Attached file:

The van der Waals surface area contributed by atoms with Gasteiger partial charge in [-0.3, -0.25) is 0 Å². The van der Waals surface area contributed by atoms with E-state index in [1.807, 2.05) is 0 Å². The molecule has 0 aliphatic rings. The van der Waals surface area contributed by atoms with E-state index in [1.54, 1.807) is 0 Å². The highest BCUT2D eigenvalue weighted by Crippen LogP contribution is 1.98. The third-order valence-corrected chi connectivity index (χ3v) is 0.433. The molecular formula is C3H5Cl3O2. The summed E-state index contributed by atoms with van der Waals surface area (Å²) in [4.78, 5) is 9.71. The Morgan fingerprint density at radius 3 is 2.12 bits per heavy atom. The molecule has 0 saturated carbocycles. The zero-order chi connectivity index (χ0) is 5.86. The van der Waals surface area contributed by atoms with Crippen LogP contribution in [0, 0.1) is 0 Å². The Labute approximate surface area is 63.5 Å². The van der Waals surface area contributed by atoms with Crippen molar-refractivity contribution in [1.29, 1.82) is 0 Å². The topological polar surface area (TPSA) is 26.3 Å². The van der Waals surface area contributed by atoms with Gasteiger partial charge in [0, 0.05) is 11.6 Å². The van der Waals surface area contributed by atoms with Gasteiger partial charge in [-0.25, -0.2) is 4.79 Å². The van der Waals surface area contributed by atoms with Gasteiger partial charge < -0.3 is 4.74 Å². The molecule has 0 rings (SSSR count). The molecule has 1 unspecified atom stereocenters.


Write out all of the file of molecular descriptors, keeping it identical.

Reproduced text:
The van der Waals surface area contributed by atoms with Gasteiger partial charge in [-0.3, -0.25) is 0 Å². The van der Waals surface area contributed by atoms with E-state index in [1.807, 2.05) is 0 Å². The molecule has 0 aliphatic rings. The van der Waals surface area contributed by atoms with E-state index in [1.54, 1.807) is 0 Å². The highest BCUT2D eigenvalue weighted by Crippen LogP contribution is 1.98. The third-order valence-corrected chi connectivity index (χ3v) is 0.433. The molecular formula is C3H5Cl3O2. The summed E-state index contributed by atoms with van der Waals surface area (Å²) in [4.78, 5) is 9.71. The Morgan fingerprint density at radius 3 is 2.12 bits per heavy atom. The molecule has 0 saturated carbocycles. The zero-order chi connectivity index (χ0) is 5.86. The van der Waals surface area contributed by atoms with Crippen LogP contribution in [0, 0.1) is 0 Å². The Labute approximate surface area is 63.5 Å². The van der Waals surface area contributed by atoms with Crippen molar-refractivity contribution in [1.29, 1.82) is 0 Å². The topological polar surface area (TPSA) is 26.3 Å². The van der Waals surface area contributed by atoms with Gasteiger partial charge in [0, 0.05) is 11.6 Å². The van der Waals surface area contributed by atoms with Gasteiger partial charge in [-0.25, -0.2) is 4.79 Å². The van der Waals surface area contributed by atoms with Gasteiger partial charge < -0.3 is 4.74 Å². The molecule has 0 rings (SSSR count). The molecule has 1 unspecified atom stereocenters.